We are guilty of this sin when we condone wickedness, even if we do not partake in it. Paul condemns this attitude in Romans 1:32: “Though they know God’s righteous decree that those who practice such things deserve to die, they not only do them but give approval to those who practice them.” And what are the “things” that warrant death here? The list begins with idolatry and homosexuality, but also includes “all manner of unrighteousness”—covetousness, malice, envy, murder, strife, deceit, malice, gossip, slander, disobedience to parents, etc.
Teenagers, do you laugh when you see your friends disrespecting their parents? Social media users, do you approve of wickedness by liking/favouriting or sharing things that bring dishonour to Christ? Do you listen eagerly when someone wants to share the latest gossip about a fellow church member? Are you blasé about malicious talk and slander? If so, you are guilty of approving what God hates, and thereby of allowing your heart to devise wicked plans.
We are guilty of this sin when we give no thought to God in our plans. The Bible explicitly tells us: “Trust in the LORD with all your heart, and do not lean on your own understanding. In all your ways acknowledge him, and he will make straight your paths” (Proverbs 3:5–6). If you fail to acknowledge God in your planning, you are effectively planning to do what is wicked. James condemned those who boasted about future plans without giving a thought to God. “You ought to say, ‘If the Lord wills, we will live and do this or that’” (James 4:13–17). He does not mean that we should thoughtlessly tack the words “God willing” to the end of every sentence, but that we should make plans with an attitude of acknowledgement of God’s rule. To not do so is to devise wicked plans.
These are some of the ways in which we can be guilty of displaying a heart that devises wicked plans. But how do we counter it? Let’s consider a few practicalities.
First, give deliberate thought to God’s will in your planning. As James says, “You ought to say, ‘If the Lord wills, we will live and do this or that.’” If you deliberately give thought to God’s will in your planning, you will not plan to do evil. What would God have you to do in any given circumstance? How can you best glorify God as you plan?
Second, seek counsel as you plan from those you trust as men and women of God. “The way of a fool is right in his own eyes, but a wise man listens to advice” (Proverbs 15:22). Do you seek counsel before making decisions? This is particularly important when making big decisions (entering marriage, adopting a child, etc.), but seeking godly counsel is never unwise, regardless of how big or small the decision. “With those who take advice is wisdom” (Proverbs 13:10).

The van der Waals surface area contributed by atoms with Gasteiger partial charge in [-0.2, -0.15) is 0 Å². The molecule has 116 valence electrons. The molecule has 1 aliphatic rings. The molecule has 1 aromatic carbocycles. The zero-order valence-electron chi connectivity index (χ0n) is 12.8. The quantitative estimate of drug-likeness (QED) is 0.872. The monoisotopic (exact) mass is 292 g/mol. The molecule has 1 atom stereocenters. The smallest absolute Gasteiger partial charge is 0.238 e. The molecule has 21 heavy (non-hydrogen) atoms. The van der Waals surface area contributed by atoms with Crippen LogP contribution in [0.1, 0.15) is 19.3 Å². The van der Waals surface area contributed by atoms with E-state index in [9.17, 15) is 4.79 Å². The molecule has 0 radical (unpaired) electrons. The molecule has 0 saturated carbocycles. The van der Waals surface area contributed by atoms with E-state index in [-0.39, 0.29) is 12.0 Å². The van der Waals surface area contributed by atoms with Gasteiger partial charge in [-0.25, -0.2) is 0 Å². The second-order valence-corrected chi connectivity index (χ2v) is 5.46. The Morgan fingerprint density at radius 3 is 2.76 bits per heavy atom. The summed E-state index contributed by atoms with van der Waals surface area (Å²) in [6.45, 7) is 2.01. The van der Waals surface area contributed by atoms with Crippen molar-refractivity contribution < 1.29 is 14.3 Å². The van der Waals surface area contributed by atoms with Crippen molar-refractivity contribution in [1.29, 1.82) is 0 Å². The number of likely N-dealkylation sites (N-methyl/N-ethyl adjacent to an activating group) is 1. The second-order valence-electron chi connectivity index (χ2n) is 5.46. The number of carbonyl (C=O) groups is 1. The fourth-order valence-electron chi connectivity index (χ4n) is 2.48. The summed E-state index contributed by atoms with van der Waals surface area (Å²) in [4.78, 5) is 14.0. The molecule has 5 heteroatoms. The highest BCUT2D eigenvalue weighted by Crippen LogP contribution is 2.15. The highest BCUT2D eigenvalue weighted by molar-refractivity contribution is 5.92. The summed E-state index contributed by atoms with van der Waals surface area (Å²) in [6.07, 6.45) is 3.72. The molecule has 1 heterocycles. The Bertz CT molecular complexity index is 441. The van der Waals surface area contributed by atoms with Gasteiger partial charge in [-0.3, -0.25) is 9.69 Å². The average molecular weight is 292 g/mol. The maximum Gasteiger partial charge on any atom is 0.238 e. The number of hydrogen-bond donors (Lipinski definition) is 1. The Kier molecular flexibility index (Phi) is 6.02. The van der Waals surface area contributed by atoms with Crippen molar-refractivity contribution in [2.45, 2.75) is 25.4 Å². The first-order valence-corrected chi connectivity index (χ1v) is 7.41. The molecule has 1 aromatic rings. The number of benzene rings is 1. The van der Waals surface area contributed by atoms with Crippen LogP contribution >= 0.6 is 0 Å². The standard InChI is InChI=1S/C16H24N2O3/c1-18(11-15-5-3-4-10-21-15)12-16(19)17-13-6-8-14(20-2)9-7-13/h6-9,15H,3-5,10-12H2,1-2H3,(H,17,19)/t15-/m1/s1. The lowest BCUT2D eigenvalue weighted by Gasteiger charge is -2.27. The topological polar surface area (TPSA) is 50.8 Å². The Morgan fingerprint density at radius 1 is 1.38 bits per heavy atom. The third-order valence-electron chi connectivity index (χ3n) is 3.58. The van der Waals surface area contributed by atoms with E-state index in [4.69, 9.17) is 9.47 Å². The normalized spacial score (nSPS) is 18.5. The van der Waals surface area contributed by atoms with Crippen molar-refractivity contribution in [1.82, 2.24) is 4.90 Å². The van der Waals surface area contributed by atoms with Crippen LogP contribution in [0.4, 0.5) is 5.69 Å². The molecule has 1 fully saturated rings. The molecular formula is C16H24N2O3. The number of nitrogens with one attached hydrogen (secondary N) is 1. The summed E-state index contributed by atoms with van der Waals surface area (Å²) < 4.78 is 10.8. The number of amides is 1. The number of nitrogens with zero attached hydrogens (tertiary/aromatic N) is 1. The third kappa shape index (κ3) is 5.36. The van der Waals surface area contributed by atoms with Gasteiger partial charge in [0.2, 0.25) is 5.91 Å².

Third, deliberately set your mind on honourable, rather than dishonourable, things. As Paul put it, “Whatever is honourable … think about these things” (Philippians 4:8). If your mind is set on things that bring dishonour to the Lord, your actions will follow suit. In any given situation, deliberately think about how you can bring the most honour to God. For example, do you sense strain between you and your parents, children, siblings or spouse? Are you perhaps at odds with another church member—as Euodia and Syntyche were (Philippians 4:2ff)? Instead of thinking about how you can prove to be right and get your way, think about how you can honour the Lord—which may mean not getting your way! Are you tempted to visit a website you should not visit? Deliberately set your mind on God’s truth. Perhaps step away from the screen (or put down the device) and open your Bible and start reading. Do what you must to set your mind on God’s truth.
Finally, cultivate the mind, and imitate the life, of Jesus Christ, who planned to serve God in the things that he did. Jesus always did what was pleasing to his Father. And how did he know what was pleasing to the Father? Primarily by spending time in fellowship with the Father and by exposing himself to the truth of God. Jesus’ prayer life and his knowledge of Scripture impressed all who met him. And it was because of those things that he was able to honour God rather than allowing his heart to devise wicked plans.